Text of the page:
In PLOS Genetics, researchers from the US and Iran describe a new gene with ties to ocular coloboma, an embryonic development disorder previously linked to several genetic glitches. The team did whole-exome sequencing on two cousins affected by ocular coloboma in combination with other skeletal and eye symptoms, including microcornea and cataracts. When they analyzed these protein-coding sequencing, the investigators did not see mutations in known ocular coloboma contributors. But they did see the same rare, missense mutation in MAB21L2 in both cousins. The gene's apparent role in this disease was further verified through testing on other affected family members, along with functional experiments in zebrafish.
A PLOS One study looks at the gene expression profiles associated with T-cell sub-populations present in brown adipose tissue. German researchers used microarrays and real-time PCR to assess gene expression in sorted regulatory T-cells from brown adipose tissue from female mice. Their results suggest that the brown adipose tissue contains a subset of regulatory T-cells not described in other tissues tested. "Given the therapeutic potential of [brown adipose tissue] activation for conditions of metabolic dysfunction," the authors write, "the modulatory role of [brown adipose tissue]-associated [T regulatory cells] may now provide clues for novel [brown adipose tissue]-based therapies in obesity and type 2 diabetes."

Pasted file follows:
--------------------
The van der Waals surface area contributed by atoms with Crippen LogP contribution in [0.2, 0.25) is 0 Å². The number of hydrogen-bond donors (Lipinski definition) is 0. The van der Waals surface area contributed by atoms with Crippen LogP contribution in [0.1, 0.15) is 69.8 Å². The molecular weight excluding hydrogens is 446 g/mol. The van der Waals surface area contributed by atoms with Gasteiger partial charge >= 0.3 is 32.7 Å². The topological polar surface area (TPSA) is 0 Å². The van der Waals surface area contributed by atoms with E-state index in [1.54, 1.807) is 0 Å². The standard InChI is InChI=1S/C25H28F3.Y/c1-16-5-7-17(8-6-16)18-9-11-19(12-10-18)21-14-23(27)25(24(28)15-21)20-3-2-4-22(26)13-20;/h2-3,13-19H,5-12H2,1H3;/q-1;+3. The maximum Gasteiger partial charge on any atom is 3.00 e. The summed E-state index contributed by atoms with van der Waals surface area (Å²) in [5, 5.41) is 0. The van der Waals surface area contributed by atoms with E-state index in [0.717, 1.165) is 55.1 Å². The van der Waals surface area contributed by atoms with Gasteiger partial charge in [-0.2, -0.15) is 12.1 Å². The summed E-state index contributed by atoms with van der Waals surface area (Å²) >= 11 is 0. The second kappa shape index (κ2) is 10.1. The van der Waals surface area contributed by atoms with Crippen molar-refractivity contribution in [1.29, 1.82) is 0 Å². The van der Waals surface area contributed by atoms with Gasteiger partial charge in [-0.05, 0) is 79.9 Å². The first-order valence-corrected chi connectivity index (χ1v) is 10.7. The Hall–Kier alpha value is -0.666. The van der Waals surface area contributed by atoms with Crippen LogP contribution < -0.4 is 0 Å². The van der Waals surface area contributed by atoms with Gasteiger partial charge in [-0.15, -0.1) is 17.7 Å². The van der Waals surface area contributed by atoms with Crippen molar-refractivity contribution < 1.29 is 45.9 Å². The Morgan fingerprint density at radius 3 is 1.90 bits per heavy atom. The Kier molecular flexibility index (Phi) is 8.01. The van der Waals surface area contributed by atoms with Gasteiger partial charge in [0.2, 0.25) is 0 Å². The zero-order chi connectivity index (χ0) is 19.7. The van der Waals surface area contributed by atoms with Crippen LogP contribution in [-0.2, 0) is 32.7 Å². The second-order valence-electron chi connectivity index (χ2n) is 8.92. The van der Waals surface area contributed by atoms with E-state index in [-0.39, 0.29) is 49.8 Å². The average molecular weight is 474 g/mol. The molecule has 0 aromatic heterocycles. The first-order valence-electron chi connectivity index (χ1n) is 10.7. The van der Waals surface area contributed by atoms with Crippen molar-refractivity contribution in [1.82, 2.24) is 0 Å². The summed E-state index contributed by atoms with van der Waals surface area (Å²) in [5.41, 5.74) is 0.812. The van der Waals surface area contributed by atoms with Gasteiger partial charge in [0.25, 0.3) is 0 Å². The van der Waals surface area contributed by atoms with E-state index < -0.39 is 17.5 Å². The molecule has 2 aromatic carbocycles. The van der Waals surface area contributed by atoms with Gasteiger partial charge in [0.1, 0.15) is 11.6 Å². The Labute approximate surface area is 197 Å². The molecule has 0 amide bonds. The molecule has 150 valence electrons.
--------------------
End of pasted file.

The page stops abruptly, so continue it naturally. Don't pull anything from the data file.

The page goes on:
A team from Cornell University and Sage Bionetworks introduces a statistical model called "Sparse Eigengene Network," or SPINE, for interrogating gene expression networks for microbes involved in bioremediation. As they reported in another PLOS One study, the researchers used SPINE to track the transcriptional consequences of chemically perturbing environmental networks of Dehalococcoides mccartyi. "Based on the model predictions, we discovered new response mechanisms for [Dehalococcoides mccartyi]," study authors say, "notably when the bacterium is exposed to solvent toxicity."